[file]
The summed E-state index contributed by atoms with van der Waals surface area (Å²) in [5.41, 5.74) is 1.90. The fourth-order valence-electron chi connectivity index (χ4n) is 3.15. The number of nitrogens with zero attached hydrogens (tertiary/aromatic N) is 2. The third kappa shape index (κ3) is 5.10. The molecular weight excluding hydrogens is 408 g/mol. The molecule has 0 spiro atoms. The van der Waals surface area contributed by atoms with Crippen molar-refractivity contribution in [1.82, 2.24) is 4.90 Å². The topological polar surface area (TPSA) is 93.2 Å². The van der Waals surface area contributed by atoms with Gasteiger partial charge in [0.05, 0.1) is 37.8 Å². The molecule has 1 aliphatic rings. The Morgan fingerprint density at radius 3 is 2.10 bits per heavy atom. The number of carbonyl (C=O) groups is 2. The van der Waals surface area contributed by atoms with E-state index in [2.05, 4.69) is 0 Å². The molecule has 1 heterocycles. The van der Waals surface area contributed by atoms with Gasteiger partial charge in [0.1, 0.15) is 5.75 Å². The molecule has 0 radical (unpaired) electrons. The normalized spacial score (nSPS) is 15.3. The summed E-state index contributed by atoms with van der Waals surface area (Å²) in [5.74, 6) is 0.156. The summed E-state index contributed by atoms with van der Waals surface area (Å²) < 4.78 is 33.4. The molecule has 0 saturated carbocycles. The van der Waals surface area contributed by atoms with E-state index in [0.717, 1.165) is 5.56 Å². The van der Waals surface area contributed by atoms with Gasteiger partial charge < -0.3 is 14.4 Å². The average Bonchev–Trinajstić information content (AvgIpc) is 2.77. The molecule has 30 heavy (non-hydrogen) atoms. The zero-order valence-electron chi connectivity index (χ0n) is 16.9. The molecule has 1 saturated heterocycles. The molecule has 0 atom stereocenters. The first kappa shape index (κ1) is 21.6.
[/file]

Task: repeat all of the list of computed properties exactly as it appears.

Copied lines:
The summed E-state index contributed by atoms with van der Waals surface area (Å²) in [5.41, 5.74) is 1.90. The fourth-order valence-electron chi connectivity index (χ4n) is 3.15. The number of nitrogens with zero attached hydrogens (tertiary/aromatic N) is 2. The third kappa shape index (κ3) is 5.10. The molecular weight excluding hydrogens is 408 g/mol. The molecule has 0 spiro atoms. The van der Waals surface area contributed by atoms with Crippen molar-refractivity contribution in [1.82, 2.24) is 4.90 Å². The topological polar surface area (TPSA) is 93.2 Å². The van der Waals surface area contributed by atoms with Gasteiger partial charge in [0.05, 0.1) is 37.8 Å². The molecule has 1 aliphatic rings. The Morgan fingerprint density at radius 3 is 2.10 bits per heavy atom. The number of carbonyl (C=O) groups is 2. The van der Waals surface area contributed by atoms with E-state index in [2.05, 4.69) is 0 Å². The molecule has 1 heterocycles. The van der Waals surface area contributed by atoms with Gasteiger partial charge in [0.1, 0.15) is 5.75 Å². The molecule has 0 radical (unpaired) electrons. The normalized spacial score (nSPS) is 15.3. The summed E-state index contributed by atoms with van der Waals surface area (Å²) in [5.74, 6) is 0.156. The summed E-state index contributed by atoms with van der Waals surface area (Å²) < 4.78 is 33.4. The molecule has 0 saturated carbocycles. The van der Waals surface area contributed by atoms with E-state index in [0.717, 1.165) is 5.56 Å². The van der Waals surface area contributed by atoms with Gasteiger partial charge < -0.3 is 14.4 Å². The average Bonchev–Trinajstić information content (AvgIpc) is 2.77. The molecule has 30 heavy (non-hydrogen) atoms. The zero-order valence-electron chi connectivity index (χ0n) is 16.9. The molecule has 1 saturated heterocycles. The molecule has 0 atom stereocenters. The first kappa shape index (κ1) is 21.6.